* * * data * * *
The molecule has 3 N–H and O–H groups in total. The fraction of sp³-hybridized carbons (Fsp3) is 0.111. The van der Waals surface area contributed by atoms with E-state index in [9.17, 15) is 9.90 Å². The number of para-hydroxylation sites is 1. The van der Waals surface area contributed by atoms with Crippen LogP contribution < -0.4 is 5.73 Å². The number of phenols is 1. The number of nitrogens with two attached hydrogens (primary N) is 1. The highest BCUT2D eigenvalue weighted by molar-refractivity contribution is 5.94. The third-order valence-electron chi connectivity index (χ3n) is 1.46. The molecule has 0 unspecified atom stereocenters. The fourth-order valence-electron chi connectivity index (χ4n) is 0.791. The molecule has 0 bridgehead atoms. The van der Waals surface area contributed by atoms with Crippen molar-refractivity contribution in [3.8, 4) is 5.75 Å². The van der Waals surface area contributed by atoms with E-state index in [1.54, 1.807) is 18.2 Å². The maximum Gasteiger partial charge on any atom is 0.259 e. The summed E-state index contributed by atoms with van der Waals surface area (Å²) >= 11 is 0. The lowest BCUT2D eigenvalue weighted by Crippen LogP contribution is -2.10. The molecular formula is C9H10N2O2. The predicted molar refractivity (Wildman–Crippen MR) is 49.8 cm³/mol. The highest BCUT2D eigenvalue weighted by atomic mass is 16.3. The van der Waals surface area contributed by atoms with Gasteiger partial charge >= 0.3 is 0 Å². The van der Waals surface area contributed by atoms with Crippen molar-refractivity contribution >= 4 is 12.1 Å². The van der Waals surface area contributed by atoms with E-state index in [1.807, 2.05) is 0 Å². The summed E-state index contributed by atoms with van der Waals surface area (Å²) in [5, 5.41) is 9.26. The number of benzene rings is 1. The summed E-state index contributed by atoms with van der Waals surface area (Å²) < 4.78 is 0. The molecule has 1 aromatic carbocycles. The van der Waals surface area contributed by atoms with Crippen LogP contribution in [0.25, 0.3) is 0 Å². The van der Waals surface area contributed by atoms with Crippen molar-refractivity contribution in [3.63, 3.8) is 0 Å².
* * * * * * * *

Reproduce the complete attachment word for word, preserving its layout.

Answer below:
The molecule has 3 N–H and O–H groups in total. The fraction of sp³-hybridized carbons (Fsp3) is 0.111. The van der Waals surface area contributed by atoms with E-state index in [9.17, 15) is 9.90 Å². The number of para-hydroxylation sites is 1. The van der Waals surface area contributed by atoms with Crippen LogP contribution < -0.4 is 5.73 Å². The number of phenols is 1. The number of nitrogens with two attached hydrogens (primary N) is 1. The highest BCUT2D eigenvalue weighted by molar-refractivity contribution is 5.94. The third-order valence-electron chi connectivity index (χ3n) is 1.46. The molecule has 0 unspecified atom stereocenters. The fourth-order valence-electron chi connectivity index (χ4n) is 0.791. The molecule has 0 bridgehead atoms. The van der Waals surface area contributed by atoms with Crippen molar-refractivity contribution in [3.8, 4) is 5.75 Å². The van der Waals surface area contributed by atoms with E-state index in [1.54, 1.807) is 18.2 Å². The maximum Gasteiger partial charge on any atom is 0.259 e. The summed E-state index contributed by atoms with van der Waals surface area (Å²) >= 11 is 0. The lowest BCUT2D eigenvalue weighted by Crippen LogP contribution is -2.10. The molecular formula is C9H10N2O2. The predicted molar refractivity (Wildman–Crippen MR) is 49.8 cm³/mol. The highest BCUT2D eigenvalue weighted by atomic mass is 16.3. The van der Waals surface area contributed by atoms with Gasteiger partial charge >= 0.3 is 0 Å². The van der Waals surface area contributed by atoms with Crippen molar-refractivity contribution >= 4 is 12.1 Å². The van der Waals surface area contributed by atoms with E-state index in [1.807, 2.05) is 0 Å². The summed E-state index contributed by atoms with van der Waals surface area (Å²) in [5, 5.41) is 9.26. The number of benzene rings is 1. The summed E-state index contributed by atoms with van der Waals surface area (Å²) < 4.78 is 0. The molecule has 1 aromatic carbocycles. The van der Waals surface area contributed by atoms with Crippen LogP contribution in [0.25, 0.3) is 0 Å². The van der Waals surface area contributed by atoms with Crippen molar-refractivity contribution in [3.63, 3.8) is 0 Å².